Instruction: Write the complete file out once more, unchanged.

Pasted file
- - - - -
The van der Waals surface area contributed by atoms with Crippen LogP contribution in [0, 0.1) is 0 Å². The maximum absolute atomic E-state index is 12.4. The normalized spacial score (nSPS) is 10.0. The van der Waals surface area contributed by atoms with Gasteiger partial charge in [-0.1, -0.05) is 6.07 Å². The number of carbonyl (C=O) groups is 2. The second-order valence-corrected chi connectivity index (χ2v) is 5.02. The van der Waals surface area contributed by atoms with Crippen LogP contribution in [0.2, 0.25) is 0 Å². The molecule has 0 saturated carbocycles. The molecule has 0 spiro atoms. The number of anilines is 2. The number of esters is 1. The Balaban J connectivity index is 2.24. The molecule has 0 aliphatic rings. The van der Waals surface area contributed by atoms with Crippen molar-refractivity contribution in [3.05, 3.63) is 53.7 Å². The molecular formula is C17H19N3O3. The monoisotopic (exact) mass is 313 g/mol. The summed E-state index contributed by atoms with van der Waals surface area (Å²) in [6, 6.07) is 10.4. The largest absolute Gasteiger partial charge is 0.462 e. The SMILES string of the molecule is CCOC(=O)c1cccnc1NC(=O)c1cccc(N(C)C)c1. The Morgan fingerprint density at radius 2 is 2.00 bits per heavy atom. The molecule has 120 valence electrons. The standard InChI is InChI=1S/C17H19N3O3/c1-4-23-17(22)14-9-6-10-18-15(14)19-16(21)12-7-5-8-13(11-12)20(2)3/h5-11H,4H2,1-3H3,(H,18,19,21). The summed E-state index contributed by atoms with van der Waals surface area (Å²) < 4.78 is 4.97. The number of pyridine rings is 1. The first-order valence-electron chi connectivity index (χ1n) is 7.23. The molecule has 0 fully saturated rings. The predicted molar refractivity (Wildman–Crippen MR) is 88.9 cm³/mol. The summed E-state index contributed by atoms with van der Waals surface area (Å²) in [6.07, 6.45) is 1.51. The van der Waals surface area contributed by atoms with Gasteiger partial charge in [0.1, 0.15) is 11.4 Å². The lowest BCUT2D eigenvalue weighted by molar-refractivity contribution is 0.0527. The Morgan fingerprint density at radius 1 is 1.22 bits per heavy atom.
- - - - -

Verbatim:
The van der Waals surface area contributed by atoms with Crippen LogP contribution in [0, 0.1) is 0 Å². The maximum absolute atomic E-state index is 12.4. The normalized spacial score (nSPS) is 10.0. The van der Waals surface area contributed by atoms with Gasteiger partial charge in [-0.1, -0.05) is 6.07 Å². The number of carbonyl (C=O) groups is 2. The second-order valence-corrected chi connectivity index (χ2v) is 5.02. The van der Waals surface area contributed by atoms with Crippen LogP contribution in [0.2, 0.25) is 0 Å². The molecule has 0 saturated carbocycles. The molecule has 0 spiro atoms. The number of anilines is 2. The number of esters is 1. The Balaban J connectivity index is 2.24. The molecule has 0 aliphatic rings. The van der Waals surface area contributed by atoms with Crippen molar-refractivity contribution in [3.05, 3.63) is 53.7 Å². The molecular formula is C17H19N3O3. The monoisotopic (exact) mass is 313 g/mol. The summed E-state index contributed by atoms with van der Waals surface area (Å²) in [6, 6.07) is 10.4. The largest absolute Gasteiger partial charge is 0.462 e. The SMILES string of the molecule is CCOC(=O)c1cccnc1NC(=O)c1cccc(N(C)C)c1. The Morgan fingerprint density at radius 2 is 2.00 bits per heavy atom. The molecule has 120 valence electrons. The standard InChI is InChI=1S/C17H19N3O3/c1-4-23-17(22)14-9-6-10-18-15(14)19-16(21)12-7-5-8-13(11-12)20(2)3/h5-11H,4H2,1-3H3,(H,18,19,21). The summed E-state index contributed by atoms with van der Waals surface area (Å²) < 4.78 is 4.97. The number of pyridine rings is 1. The first-order valence-electron chi connectivity index (χ1n) is 7.23. The molecule has 0 fully saturated rings. The predicted molar refractivity (Wildman–Crippen MR) is 88.9 cm³/mol. The summed E-state index contributed by atoms with van der Waals surface area (Å²) in [6.07, 6.45) is 1.51. The van der Waals surface area contributed by atoms with Gasteiger partial charge in [0.1, 0.15) is 11.4 Å². The lowest BCUT2D eigenvalue weighted by molar-refractivity contribution is 0.0527. The Morgan fingerprint density at radius 1 is 1.22 bits per heavy atom.